Matthew Garrett of Red Hat today is blogging about the different ways to reset an x86 system and the limitations of these five different methods available on Linux. These methods include using kbd (rebooting via the keyboard controller), triple (generating a triple fault), PCI, EFI, and ACPI.
Matthew recently began exploring how Microsoft Windows handles the reboot process. "A while back I did some tests with Windows running on top of qemu. This is a great way to evaluate OS behaviour, because you've got complete control of what's handed to the OS and what the OS tries to do to the hardware. And what I discovered was a little surprising. In the absence of an ACPI reboot vector, Windows will hit the keyboard controller, wait a while, hit it again and then give up. If an ACPI reboot vector is present, windows will poke it, try the keyboard controller, poke the ACPI vector again and try the keyboard controller one more time."
Knowing this ended up being very useful. "This turns out to be important. The first thing it means is that it generates two writes to the ACPI reboot vector. The second is that it leaves a gap between them while it's fiddling with the keyboard controller. And, shockingly, it turns out that on most systems the ACPI reboot vector points at 0xcf9 in system IO space. Even though most implementations nominally require two different values be written, it seems that this isn't a strict requirement and the ACPI method works."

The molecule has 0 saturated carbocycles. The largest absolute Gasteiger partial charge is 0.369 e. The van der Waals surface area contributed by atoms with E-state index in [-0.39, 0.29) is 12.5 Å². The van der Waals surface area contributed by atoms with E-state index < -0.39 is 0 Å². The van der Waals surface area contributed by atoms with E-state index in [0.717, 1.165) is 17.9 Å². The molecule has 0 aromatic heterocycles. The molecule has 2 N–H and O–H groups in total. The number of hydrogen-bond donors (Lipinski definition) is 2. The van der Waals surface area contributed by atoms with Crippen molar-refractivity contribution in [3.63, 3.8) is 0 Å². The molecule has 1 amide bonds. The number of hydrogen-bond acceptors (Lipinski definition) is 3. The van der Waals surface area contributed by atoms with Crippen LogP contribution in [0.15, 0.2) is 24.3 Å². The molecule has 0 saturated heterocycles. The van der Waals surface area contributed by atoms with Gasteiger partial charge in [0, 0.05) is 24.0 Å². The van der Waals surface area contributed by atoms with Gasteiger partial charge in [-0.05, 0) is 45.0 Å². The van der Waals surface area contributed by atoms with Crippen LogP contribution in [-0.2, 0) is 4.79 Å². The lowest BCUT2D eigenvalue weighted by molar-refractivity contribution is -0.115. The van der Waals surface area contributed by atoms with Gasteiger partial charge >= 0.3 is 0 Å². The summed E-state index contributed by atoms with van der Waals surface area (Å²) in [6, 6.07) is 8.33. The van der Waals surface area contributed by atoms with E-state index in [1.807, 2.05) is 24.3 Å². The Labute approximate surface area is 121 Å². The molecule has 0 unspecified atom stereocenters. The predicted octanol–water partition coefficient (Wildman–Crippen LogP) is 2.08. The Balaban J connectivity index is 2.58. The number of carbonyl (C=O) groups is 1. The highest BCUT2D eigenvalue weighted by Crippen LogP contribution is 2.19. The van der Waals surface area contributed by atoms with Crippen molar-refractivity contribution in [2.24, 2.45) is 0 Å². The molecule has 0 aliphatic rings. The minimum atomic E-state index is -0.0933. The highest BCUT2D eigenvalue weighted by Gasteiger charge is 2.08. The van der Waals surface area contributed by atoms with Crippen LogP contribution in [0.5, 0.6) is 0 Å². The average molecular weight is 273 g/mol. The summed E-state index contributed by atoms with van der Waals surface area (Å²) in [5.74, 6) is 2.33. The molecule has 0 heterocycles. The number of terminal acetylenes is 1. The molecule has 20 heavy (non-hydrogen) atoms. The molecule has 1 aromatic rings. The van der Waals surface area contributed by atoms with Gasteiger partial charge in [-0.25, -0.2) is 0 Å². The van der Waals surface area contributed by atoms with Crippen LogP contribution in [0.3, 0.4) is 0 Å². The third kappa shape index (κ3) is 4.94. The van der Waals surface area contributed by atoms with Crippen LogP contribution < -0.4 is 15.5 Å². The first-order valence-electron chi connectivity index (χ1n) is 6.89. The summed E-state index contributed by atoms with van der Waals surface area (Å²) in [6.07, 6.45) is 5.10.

Now knowing this, Matthew adapted this reboot method to the Linux kernel and it's been integrated into the 3.0 kernel. Not only is it in this next kernel release, but it will be the default behavior. This blog post by Matthew has all of the details and he notes that this should fix the Linux reboot support for various Apple computers and ThinkPads, in particular.
The Linux 3.0 kernel may also solve the Linux kernel power regressions.